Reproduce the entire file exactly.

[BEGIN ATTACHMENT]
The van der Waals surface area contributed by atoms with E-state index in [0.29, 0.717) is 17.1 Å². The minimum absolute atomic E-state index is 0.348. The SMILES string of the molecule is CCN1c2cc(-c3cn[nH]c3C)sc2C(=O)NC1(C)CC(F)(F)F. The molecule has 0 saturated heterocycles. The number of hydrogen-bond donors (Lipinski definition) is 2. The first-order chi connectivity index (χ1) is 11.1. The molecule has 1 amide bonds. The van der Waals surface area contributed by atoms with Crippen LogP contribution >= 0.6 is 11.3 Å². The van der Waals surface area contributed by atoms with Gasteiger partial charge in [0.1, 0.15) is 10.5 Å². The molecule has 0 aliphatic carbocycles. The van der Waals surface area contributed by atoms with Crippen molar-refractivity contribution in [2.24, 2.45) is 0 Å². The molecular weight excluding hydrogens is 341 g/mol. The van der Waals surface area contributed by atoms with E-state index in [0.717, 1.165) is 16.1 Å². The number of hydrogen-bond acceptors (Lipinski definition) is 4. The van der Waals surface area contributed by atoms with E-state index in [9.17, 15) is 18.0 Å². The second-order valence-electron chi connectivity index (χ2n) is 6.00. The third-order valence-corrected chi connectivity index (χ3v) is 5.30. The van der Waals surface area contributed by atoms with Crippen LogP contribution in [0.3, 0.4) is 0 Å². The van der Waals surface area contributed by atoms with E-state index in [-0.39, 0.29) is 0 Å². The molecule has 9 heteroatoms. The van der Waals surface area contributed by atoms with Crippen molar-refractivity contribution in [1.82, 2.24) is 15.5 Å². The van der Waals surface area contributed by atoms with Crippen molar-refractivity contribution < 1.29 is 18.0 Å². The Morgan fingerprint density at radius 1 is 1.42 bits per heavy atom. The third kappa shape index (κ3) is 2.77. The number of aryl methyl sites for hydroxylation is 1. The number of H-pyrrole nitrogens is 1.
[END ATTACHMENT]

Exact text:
The van der Waals surface area contributed by atoms with E-state index in [0.29, 0.717) is 17.1 Å². The minimum absolute atomic E-state index is 0.348. The SMILES string of the molecule is CCN1c2cc(-c3cn[nH]c3C)sc2C(=O)NC1(C)CC(F)(F)F. The molecule has 0 saturated heterocycles. The number of hydrogen-bond donors (Lipinski definition) is 2. The first-order chi connectivity index (χ1) is 11.1. The molecule has 1 amide bonds. The van der Waals surface area contributed by atoms with Crippen LogP contribution >= 0.6 is 11.3 Å². The van der Waals surface area contributed by atoms with Gasteiger partial charge in [0.1, 0.15) is 10.5 Å². The molecule has 0 aliphatic carbocycles. The van der Waals surface area contributed by atoms with Crippen molar-refractivity contribution in [2.24, 2.45) is 0 Å². The molecular weight excluding hydrogens is 341 g/mol. The van der Waals surface area contributed by atoms with E-state index in [0.717, 1.165) is 16.1 Å². The number of hydrogen-bond acceptors (Lipinski definition) is 4. The van der Waals surface area contributed by atoms with E-state index in [9.17, 15) is 18.0 Å². The second-order valence-electron chi connectivity index (χ2n) is 6.00. The third-order valence-corrected chi connectivity index (χ3v) is 5.30. The van der Waals surface area contributed by atoms with Crippen LogP contribution in [0.3, 0.4) is 0 Å². The van der Waals surface area contributed by atoms with E-state index in [-0.39, 0.29) is 0 Å². The molecule has 9 heteroatoms. The van der Waals surface area contributed by atoms with Crippen molar-refractivity contribution in [1.82, 2.24) is 15.5 Å². The van der Waals surface area contributed by atoms with Crippen molar-refractivity contribution < 1.29 is 18.0 Å². The Morgan fingerprint density at radius 1 is 1.42 bits per heavy atom. The third kappa shape index (κ3) is 2.77. The number of aryl methyl sites for hydroxylation is 1. The number of H-pyrrole nitrogens is 1.